The gap between disadvantaged pupils in England – children eligible for free school meals – and their peers is equivalent to one whole maths GCSE grade.
England would have to double the number of disadvantaged pupils achieving top GCSE grades in maths to match some of the best countries in the world, a new report has found. The country is in the bottom half of developed nations for the attainment gap between disadvantaged pupils and their peers in maths, analysis from thinktank Education Policy Institute (EPI)and UCL Institute of Education (IOE) academics has revealed.
Just one in 10 disadvantaged pupils in England achieve the top GCSE grades in maths, while nearly twice as many disadvantaged pupils in Singapore achieve these top grades.
The report concludes that the countries that achieve both high academic performance and equity between pupils from different backgrounds tend to avoid selection by ability, streaming and setting – and they have a significant focus on attracting and retaining high-quality teachers.
Mary Bousted, joint general secretary of the National Education Union (NEU), said: “This report confirms that the government’s education reform programme has failed some of our most disadvantaged learners. This should be a national scandal and education ministers should be ashamed of their record." She added: “The government’s inability to confront the harmful practice of ability grouping, coupled with its desire to further expand selective schools, will exacerbate the challenges highlighted in this report and further entrench educational disadvantage.”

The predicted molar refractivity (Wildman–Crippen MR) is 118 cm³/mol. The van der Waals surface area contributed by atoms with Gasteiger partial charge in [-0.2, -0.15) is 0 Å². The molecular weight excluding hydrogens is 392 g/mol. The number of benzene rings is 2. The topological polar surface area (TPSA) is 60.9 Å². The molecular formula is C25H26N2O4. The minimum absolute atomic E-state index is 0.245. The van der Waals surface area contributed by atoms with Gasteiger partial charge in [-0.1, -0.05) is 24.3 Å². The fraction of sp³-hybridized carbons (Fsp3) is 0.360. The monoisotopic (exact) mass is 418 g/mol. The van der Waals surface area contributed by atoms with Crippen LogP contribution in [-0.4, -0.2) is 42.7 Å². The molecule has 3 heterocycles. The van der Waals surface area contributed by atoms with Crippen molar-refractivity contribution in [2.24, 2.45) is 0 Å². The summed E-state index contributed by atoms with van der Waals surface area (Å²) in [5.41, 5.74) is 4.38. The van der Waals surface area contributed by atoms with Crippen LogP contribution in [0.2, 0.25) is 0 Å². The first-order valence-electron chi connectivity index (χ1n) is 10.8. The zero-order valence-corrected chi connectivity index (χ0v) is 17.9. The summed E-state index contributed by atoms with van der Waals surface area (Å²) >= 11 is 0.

Geoff Barton, general secretary of the Association of School and College Leaders (ASCL), said: “We have to improve outcomes for disadvantaged students, and the greatest barrier in doing so is teacher shortages, which are particularly acute in schools with high levels of disadvantage because these schools often face the greatest recruitment challenges. It cannot be a coincidence that maths outcomes for disadvantaged pupils are the most concerning finding in this report given that teacher shortages are very severe in this subject.” He added: “The government must do more to ensure they have the vital resources of teachers and funding – both of which are in desperately short supply.”